By Noah Barkin 26 Nov 10
BERLIN (Reuters) - Contagion spreads from Ireland to Portugal and then to Spain, forcing European leaders to exhaust the $1 trillion bailout fund they set up only half a year ago to defend their ambitious single currency project. Sniping within the 16-nation euro zone mounts and popular support for the euro erodes as German taxpayers rebel against a series of costly rescues and austerity fatigue in the bloc's periphery reaches breaking point.
Eventually one or more countries decide enough is enough and break away or are forced out, reintroducing the national currencies they used before tying their fate to Europe's audacious economic and monetary union. Unthinkable only a few weeks ago, a small but growing number of experts now believe some version of this nightmare scenario could become a reality for the euro zone if policymakers fail to unite behind a more forceful strategy for saving the euro and address investor concerns about fiscal and economic imbalances.
Until now, doomsday predictions of a euro zone breakup have come mainly from Anglo-Saxon sceptics, some of whom saw the single currency bloc and its one-size-fits-all monetary policy as fatally flawed from the very start. Over the summer, British economist Christopher Smallwood of consultants Capital Economics produced a 20-page paper entitled "Why the euro-one needs to break up" and U.S. economist Nouriel Roubini, alias Dr. Doom, predicted euro members would be forced to abandon the single currency.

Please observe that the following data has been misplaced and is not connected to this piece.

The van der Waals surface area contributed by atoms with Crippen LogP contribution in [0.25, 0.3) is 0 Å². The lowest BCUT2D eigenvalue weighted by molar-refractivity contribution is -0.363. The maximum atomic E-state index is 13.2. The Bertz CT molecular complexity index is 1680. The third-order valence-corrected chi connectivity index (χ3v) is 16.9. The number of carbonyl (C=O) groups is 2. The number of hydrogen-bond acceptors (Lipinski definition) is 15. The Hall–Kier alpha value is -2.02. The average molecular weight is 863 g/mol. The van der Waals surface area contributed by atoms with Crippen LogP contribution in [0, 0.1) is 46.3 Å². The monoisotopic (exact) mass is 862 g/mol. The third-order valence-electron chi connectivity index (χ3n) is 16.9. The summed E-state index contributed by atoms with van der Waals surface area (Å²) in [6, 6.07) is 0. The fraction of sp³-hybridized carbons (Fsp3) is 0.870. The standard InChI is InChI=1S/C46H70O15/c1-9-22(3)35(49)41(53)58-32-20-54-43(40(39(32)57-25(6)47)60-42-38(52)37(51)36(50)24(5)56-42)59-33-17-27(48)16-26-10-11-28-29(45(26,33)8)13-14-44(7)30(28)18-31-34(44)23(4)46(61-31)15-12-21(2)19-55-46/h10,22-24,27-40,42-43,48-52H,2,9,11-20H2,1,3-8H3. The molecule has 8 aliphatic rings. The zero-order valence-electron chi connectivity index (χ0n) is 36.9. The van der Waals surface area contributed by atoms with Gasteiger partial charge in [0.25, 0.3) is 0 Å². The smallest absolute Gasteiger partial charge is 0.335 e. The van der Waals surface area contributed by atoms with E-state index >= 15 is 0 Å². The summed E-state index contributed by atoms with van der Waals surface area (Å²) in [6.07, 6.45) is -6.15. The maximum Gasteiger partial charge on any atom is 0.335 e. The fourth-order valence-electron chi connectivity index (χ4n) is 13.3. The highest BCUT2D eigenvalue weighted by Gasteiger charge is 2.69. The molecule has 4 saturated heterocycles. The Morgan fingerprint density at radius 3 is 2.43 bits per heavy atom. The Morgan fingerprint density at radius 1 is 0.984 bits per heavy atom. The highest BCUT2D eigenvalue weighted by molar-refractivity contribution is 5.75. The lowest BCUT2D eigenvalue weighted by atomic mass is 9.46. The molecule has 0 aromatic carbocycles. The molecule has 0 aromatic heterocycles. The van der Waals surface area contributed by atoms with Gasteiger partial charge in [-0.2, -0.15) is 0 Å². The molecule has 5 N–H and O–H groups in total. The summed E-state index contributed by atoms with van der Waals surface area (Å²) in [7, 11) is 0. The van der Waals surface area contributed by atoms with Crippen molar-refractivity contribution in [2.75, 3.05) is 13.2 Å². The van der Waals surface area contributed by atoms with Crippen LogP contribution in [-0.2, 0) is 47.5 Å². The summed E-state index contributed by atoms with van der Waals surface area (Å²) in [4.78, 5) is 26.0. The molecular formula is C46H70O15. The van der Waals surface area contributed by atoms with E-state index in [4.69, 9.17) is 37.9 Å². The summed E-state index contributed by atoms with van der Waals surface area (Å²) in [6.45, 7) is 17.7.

But as the second wave of Europe's debt crisis gathers pace, engulfing Ireland and heaping pressure on Portugal and Spain, a new group of doubters is emerging. They believe it may be difficult for the euro zone to hold in its current form, even if many think that remains the most likely scenario. Some, like Financial Times commentator Gideon Rachman, say Germany could bolt if public frustration with bailouts mounts or if Berlin is unable to convince its euro partners to back its controversial plan for a new permanent rescue mechanism.